Tag Archives | Prospecting

Northern Ontario’s “Ring of Fire” Mineral Discovery Sets off Staking Rush – Gregory Reynolds

Gregory Reynolds - Timmins Columnist

For an extensive list of articles on this mineral discovery, please go to: Ontario’s Ring of Fire Mineral Discovery

The results of a single diamond drill hole announced in August of 2007 set off a massive staking rush into the muskeg swamps of Northern Ontario’s James Bay Lowlands.Someone, after looking at a satellite picture of the area, came up with a name for it – the Ring of Fire.

The name quickly became a part of Canadian mining lore and today over 100 companies have holdings inside the ring.

It will take several hundred million dollars to determine whether a new Sudbury Basin type base metal mining camp is being born but the promoters’ hype is that it is so.

That original hole was pulled by a junior company that, as did so many other small exploration ventures, survived ups and downs over the years.Still, Noront Resources Ltd. persevered and it appears Lady Luck has finally asked it to the dance.

What is interesting about the Noront discovery, known as the McFaulds Lake area Double Eagle Project, is that the Aug. 28, 2007 announcement merely hinted at a big find.

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Map Staking May Not Be The Answer – Gregory Reynolds

Gregory Reynolds - Timmins ColumnistThe Ontario government appears to be boxing itself in when it comes to the issue of map staking.

While large Canadian mining companies and some bureaucrats in the Ministry of Northern Development and Mines (MNDM) favour map staking over the traditional method of acquiring Crown land with the possibility of a mineral resource, prospectors and most small mining companies are opposed.

Actually going into the wilderness and physically walking the boundary of a mining claim, known as ground staking, generates a great deal of wealth for several sectors of the economy.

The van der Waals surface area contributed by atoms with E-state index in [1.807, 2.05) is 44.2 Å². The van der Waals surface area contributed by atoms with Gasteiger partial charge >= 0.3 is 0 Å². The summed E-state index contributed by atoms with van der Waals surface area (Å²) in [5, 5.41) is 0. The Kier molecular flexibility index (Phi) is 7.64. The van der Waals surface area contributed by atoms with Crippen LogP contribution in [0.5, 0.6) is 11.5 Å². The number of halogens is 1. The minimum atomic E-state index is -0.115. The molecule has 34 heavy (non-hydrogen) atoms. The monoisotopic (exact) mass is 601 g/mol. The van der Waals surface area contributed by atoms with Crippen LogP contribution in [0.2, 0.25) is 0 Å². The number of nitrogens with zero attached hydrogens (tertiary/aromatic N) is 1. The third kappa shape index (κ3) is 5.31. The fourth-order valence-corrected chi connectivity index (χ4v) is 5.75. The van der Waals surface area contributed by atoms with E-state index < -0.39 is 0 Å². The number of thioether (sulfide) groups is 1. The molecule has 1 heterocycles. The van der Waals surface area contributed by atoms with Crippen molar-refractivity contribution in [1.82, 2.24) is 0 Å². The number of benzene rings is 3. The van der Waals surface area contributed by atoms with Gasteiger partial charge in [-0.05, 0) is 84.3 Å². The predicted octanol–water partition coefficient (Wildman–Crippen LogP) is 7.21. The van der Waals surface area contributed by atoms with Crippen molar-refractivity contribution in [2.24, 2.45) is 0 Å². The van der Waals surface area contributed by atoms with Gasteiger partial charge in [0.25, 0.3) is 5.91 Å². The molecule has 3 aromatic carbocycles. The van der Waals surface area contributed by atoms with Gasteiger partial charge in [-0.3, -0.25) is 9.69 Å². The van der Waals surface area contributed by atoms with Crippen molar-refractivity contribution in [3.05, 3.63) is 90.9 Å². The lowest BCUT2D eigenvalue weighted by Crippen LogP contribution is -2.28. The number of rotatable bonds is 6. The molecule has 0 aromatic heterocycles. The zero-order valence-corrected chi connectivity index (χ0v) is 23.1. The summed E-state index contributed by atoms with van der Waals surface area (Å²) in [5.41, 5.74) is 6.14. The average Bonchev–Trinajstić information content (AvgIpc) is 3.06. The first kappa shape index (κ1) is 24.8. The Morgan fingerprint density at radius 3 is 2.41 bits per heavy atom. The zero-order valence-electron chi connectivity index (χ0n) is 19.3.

On the other hand, under map staking, a company or an individual can sit at a computer and pick out the land desired. Upon paying the ministry its fees, the company or the prospector has acquired temporary title to the land.

It must be noted under map staking, a company in Russia or a geologist in South Africa would be able to stake several hundred, or even several thousand, claims if the bill could be paid over the internet.

While the province is considering map staking for south of the French River and the debate over its value has raged over that point, there is another aspect to the situation. Continue Reading →

Early Problems for Sudbury Prospectors – Gary Peck

During the 1890s many Sudbury prospectors were upset with recent provincial legislation that proposed to levy a royalty on nickel production. In 1894, A. Hoffman Smith, a resident of Sudbury since 1888, forcefully expressed his criticism of the legislation. At the same time he discussed in some detail the life of a prospector. It is his views regarding prospecting that will be examined today.

 It was the contention of Smith that Algoma was the most difficult area in North America to prospect. Isolation was a problem, there being no trails or roads and pack horses couldn’t be used to the extent they were in British Columbia. Continue Reading →

The MacMillian Claim Table – Michael Barnes

The auctioneer’s gavel has had a great deal to do with the distribution of our northern history. People pass away, the relatives put the estate up to auction and sometimes priceless artifacts are lost to public view, often because those who bid on them are not aware of their significance.

All across our north country people are holding artifacts, curios and just plain keepsakes with the vague notion that the object in question is old and therefore should be kept for their own private posterity.

I come across paintings, photographs pieces of furniture and so on but often with no background material, the significance of the item is lost. Continue Reading →